She, too, sees some change. “We’re doing a lot more cupcakes and cupcake towers for weddings,” Klowden explains. “We don’t do fondant or sugar flowers. We use fresh flowers and seasonal fruit for decoration. Our clients tend to care a lot about high-quality ingredients and less about tradition.”

One tradition that seems to have toppled is the miniature bride and groom perched on top of the cake. “I have never seen a bride and groom on a cake,” emphatically states Bill Konrad, owner of Madrona Manor in Healdsburg, site of many a Wine Country wedding. “The cakes tend to be simpler these days and there’s a lot more chocolate.”

Still, the cake remains a classical piece of the wedding fete.

Barbara Morris, the owner of Elegant Parties of Walnut Creek, a consulting service specializing in wedding and b’nai mitzvah planning, says that the cake is very traditional in form — at least as far as her clients are concerned. They want three tiers and decorated (traditionally the bride and groom take the top tier home to share on the first anniversary).

“Of course,” she confides, “they always have a sheet cake in the back because it’s pretty hard to serve 250 people from one wedding cake.”

What about a kosher cake? Avi Cohen, owner of Avi-ously Delicious Catering, one of a select group of caterers approved for functions at San Francisco’s Congregation Emanu-El, will supply one.

He, too, finds people’s tastes are broadening. “People now are looking for different cakes,” says the Marin-based caterer. “Different shapes, different liqueurs inside. But as far as I’m concerned, the cake is just for symbolism, for the cutting of the cake.”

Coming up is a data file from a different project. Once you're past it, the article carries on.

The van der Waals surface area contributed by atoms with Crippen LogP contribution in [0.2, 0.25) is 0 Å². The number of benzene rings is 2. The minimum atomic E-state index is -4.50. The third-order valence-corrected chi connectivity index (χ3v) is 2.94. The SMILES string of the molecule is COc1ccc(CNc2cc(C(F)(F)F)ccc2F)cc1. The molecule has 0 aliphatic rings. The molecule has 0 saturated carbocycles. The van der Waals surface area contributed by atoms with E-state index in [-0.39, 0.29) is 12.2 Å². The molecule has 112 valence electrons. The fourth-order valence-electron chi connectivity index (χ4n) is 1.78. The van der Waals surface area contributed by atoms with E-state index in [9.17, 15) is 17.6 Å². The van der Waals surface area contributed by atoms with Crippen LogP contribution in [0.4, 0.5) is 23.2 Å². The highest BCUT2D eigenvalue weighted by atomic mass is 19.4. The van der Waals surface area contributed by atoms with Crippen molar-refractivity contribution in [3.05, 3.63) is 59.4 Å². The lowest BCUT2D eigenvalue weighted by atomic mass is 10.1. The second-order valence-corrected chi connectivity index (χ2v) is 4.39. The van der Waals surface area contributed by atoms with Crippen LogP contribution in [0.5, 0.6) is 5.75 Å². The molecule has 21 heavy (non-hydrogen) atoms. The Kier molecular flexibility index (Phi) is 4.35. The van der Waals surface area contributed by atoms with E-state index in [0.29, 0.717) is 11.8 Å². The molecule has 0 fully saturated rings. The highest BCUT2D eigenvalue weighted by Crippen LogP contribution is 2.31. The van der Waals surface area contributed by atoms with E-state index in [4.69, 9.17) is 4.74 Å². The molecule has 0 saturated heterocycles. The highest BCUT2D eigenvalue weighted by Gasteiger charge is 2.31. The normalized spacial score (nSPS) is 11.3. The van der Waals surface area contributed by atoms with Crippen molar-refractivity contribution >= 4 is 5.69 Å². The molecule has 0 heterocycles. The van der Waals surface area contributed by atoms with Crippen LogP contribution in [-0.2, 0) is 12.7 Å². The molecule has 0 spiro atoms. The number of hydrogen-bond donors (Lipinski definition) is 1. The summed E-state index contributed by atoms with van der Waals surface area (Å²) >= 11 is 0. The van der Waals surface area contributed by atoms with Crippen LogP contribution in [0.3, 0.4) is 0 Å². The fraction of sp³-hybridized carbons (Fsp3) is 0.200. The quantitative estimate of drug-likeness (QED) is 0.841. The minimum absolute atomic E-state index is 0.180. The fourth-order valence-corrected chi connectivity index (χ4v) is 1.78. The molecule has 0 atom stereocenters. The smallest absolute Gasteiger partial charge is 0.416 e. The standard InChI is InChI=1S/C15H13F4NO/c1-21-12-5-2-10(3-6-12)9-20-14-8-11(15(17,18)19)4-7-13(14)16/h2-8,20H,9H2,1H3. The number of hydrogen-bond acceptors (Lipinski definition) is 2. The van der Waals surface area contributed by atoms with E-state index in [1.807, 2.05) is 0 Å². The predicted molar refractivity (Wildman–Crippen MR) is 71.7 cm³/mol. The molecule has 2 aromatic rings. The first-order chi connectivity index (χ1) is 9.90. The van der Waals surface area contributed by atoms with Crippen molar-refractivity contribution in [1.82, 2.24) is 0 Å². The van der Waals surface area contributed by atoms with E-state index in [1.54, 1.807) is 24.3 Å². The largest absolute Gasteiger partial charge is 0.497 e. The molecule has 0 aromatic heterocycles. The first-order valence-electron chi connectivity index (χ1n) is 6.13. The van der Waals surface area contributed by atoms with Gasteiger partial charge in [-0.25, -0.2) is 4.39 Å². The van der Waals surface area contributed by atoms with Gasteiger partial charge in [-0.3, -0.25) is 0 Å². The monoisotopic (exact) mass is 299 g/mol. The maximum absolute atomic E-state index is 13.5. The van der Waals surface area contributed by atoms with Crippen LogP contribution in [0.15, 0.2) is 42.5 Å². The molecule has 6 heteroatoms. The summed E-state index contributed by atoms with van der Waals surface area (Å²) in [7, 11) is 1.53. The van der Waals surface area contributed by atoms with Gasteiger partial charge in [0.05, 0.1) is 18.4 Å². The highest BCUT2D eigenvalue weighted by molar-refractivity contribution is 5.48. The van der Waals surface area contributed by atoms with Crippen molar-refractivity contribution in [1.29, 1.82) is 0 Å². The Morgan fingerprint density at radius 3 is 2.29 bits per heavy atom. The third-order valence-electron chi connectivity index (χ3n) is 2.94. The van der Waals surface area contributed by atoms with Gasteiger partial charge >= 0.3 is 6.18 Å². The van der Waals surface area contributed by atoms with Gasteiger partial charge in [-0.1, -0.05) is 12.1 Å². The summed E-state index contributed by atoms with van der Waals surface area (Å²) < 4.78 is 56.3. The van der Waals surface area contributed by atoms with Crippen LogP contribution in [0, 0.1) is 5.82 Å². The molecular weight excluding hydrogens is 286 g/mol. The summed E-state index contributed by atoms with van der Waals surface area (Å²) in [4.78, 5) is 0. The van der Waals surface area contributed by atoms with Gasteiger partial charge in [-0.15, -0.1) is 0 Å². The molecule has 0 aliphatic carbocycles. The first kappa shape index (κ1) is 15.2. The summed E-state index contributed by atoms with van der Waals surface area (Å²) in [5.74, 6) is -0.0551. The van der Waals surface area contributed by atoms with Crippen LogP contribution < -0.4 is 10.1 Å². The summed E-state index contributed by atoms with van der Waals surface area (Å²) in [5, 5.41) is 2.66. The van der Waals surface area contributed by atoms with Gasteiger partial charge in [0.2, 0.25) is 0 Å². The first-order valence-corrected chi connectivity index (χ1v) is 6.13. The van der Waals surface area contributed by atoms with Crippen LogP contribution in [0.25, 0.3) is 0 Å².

Still, some things never change. “The thing is, for obvious reasons, when you have a kosher wedding cake [and meat is on the menu} you can’t have any dairy products in it,” he says. “So the taste is a little off.”

If meat is not being served, of course, certified kosher cakes can include dairy, notes Maralyn Tabatsky, owner of Have Your Cake. The South San Francisco-based baker acknowledges that she sometimes has to reassure clients that the kosher cake can be delicious.

Among non-dairy cakes, the best choices include carrot, orange or vegan chocolate, Tabatsky says. “You really do have a broad variety of non-dairy options.” In terms of fillings, however, whipped cream is off the table. As is buttercream frosting.

Have Your Cake offers both kosher and non-kosher. On the other side of the bay, Grand Bakery in Oakland also specializes in wedding cakes, dairy or parve.

Kosher or not, cakes can be expensive. They are priced by the piece and range from $3 up to $15 (or more) a slice, depending on what ingredients and decorations you select, says Morris of Elegant Parties. Kosher cakes run even higher, she says.

And, if you simply must have your cake made by an elite baker in New York, it will be still more. Not only is every flower exquisitely handmade and absolutely perfect (at a cost of $2.50 per flower or more, she notes), but the cake must be transported by air in a first-class seat. And yes, it will have to have its seat belt fastened.

Also, more and more brides are having their cakes adorned with real flowers and, according to Morris, the florist can charge $150-$250 for that service.

No matter what cake you choose, it’s just a small part of the wedding package. “You have to stay within your budget,” Morris advises. “The minute you go outside your budget you are leaving yourself open to all kinds of craziness.”